left biblioblography: Allegories Gone Wild - And The Walls, They Came A-Tumbling Down...Or Did They?

Sunday, December 02, 2007

Allegories Gone Wild - And The Walls, They Came A-Tumbling Down...Or Did They?

Cross posted at God Is For Suckers!

(Or, how some bad construction turned into a fairy tale)jericho20

When the walls
Come tumblin down
When the walls
Come crumblin, crumblin
When the walls come
Tumblin, tumblin down
- Crumblin' Down, John Mellencamp

A quote from McDowell's Evidence That Demands A Verdict kept circling in my mind lately. This one:

"It may be stated categorically that no archaeological discovery has ever contravened a Biblical reference. Scores of archaeological findings have been made which confirm in clear outline or in exact detail historical statements in the Bible. And by the same token, proper evaluation of Biblical descriptions has often led to amazing discoveries. They form tesserae in the vast mosaic of the Bible's almost incredibly correct historical memory" (Dr. Nelson Glueck, Rivers in the Desert [New York, Grove, 1960], p. 31).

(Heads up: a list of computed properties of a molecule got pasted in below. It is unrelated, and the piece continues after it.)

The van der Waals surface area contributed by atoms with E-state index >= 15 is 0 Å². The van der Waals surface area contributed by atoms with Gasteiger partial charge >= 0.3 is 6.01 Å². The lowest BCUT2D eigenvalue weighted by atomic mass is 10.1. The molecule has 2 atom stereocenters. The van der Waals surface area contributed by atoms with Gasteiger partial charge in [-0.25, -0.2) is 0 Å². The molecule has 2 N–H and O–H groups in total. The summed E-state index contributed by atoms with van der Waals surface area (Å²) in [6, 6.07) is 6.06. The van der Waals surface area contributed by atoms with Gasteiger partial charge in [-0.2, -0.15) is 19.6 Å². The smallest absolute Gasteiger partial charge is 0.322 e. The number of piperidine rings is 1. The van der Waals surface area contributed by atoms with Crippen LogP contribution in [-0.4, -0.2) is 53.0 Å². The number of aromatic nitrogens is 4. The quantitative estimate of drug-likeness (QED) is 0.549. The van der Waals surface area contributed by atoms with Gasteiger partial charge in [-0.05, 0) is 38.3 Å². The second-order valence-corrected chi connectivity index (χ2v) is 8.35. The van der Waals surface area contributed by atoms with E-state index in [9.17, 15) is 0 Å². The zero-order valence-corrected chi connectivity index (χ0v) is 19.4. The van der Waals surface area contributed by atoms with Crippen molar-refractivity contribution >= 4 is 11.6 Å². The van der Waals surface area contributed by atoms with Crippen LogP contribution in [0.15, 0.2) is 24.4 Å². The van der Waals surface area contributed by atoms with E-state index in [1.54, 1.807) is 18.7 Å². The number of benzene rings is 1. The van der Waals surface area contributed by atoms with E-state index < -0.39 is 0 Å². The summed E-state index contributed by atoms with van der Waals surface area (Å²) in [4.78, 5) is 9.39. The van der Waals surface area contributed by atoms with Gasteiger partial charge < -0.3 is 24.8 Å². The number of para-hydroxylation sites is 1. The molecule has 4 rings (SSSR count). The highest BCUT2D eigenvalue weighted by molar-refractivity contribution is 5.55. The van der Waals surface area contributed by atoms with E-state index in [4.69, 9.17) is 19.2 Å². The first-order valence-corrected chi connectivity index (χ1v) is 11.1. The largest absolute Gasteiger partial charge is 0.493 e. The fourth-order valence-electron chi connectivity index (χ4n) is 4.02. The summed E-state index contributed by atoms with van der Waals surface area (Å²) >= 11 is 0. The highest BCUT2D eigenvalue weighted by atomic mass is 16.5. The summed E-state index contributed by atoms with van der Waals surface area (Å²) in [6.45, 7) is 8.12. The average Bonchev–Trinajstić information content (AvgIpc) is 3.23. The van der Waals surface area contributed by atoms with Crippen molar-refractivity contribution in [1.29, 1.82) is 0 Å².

I went searching, and found these as well:

"Of the hundreds of thousands of artifacts found by the archeologists, not one has ever been discovered that contradicts or denies one word, phrase, clause, or sentence of the Bible, but always confirms and verifies the facts of the biblical record." - Dr. J. O. Kinnaman.

(I couldn't find much dirt on the first or the following gent, this little piece really outlines what a wack-a-doodly-o Herr Kinnaman was.)

Dr. Robert Dick Wilson, "After forty-five years of scholarly research in biblical textual studies and in language study, I have come now to the conviction that no man knows enough to assail the truthfulness of the Old Testament. When there is sufficient documentary evidence to make an investigation, the statement of the Bible, in the original text, has stood the test" (Dr. Robert Dick Wilson, Speaker's Source Book, p. 391).

Stood the test? 'Almost incredibly correct historical memory'? Not only do we know that indeed, the Great Deluge never occurred, the Tower of Babel was an utter fabrication, and the Exodus was likely the expulsion of the Hyksos (who were actually running the show, not the abject slaves they were painted to be), a great many of the alleged 'historical events' that occurred in the benign Necronomicon were either

A. Altered, or
B. Not jotted down properly at all.

Case in point: Jericho.

Conservapedia actually says this:

At the moment there is no consensus in the archaeological community on when or how Jericho was destroyed.

However, the different conclusions are not over whether evidence was found that matched the biblical description, but over the timing.

There's nothing quite like...understatement.

The answers.com entry has this to say: